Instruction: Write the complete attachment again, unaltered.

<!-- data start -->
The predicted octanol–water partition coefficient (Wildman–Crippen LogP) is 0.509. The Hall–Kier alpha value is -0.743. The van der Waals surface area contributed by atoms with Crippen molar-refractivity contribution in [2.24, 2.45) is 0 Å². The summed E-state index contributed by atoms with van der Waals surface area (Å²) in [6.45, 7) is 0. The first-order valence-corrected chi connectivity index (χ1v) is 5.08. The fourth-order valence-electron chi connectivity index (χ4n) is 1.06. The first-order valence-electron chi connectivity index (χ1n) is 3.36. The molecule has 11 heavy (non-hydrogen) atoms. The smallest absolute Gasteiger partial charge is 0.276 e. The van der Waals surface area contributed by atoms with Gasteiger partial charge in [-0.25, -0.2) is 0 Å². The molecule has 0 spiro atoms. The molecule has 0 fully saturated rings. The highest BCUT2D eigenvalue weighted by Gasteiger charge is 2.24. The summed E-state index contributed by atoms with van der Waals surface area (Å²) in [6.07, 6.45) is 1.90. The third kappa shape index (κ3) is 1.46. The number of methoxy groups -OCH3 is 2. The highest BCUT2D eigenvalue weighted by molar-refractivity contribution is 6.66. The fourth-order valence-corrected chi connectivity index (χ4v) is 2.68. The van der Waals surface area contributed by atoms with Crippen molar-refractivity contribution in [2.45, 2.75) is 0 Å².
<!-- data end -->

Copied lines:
The predicted octanol–water partition coefficient (Wildman–Crippen LogP) is 0.509. The Hall–Kier alpha value is -0.743. The van der Waals surface area contributed by atoms with Crippen molar-refractivity contribution in [2.24, 2.45) is 0 Å². The summed E-state index contributed by atoms with van der Waals surface area (Å²) in [6.45, 7) is 0. The first-order valence-corrected chi connectivity index (χ1v) is 5.08. The fourth-order valence-electron chi connectivity index (χ4n) is 1.06. The first-order valence-electron chi connectivity index (χ1n) is 3.36. The molecule has 11 heavy (non-hydrogen) atoms. The smallest absolute Gasteiger partial charge is 0.276 e. The van der Waals surface area contributed by atoms with Gasteiger partial charge in [-0.25, -0.2) is 0 Å². The molecule has 0 spiro atoms. The molecule has 0 fully saturated rings. The highest BCUT2D eigenvalue weighted by Gasteiger charge is 2.24. The summed E-state index contributed by atoms with van der Waals surface area (Å²) in [6.07, 6.45) is 1.90. The third kappa shape index (κ3) is 1.46. The number of methoxy groups -OCH3 is 2. The highest BCUT2D eigenvalue weighted by molar-refractivity contribution is 6.66. The fourth-order valence-corrected chi connectivity index (χ4v) is 2.68. The van der Waals surface area contributed by atoms with Crippen molar-refractivity contribution in [2.45, 2.75) is 0 Å².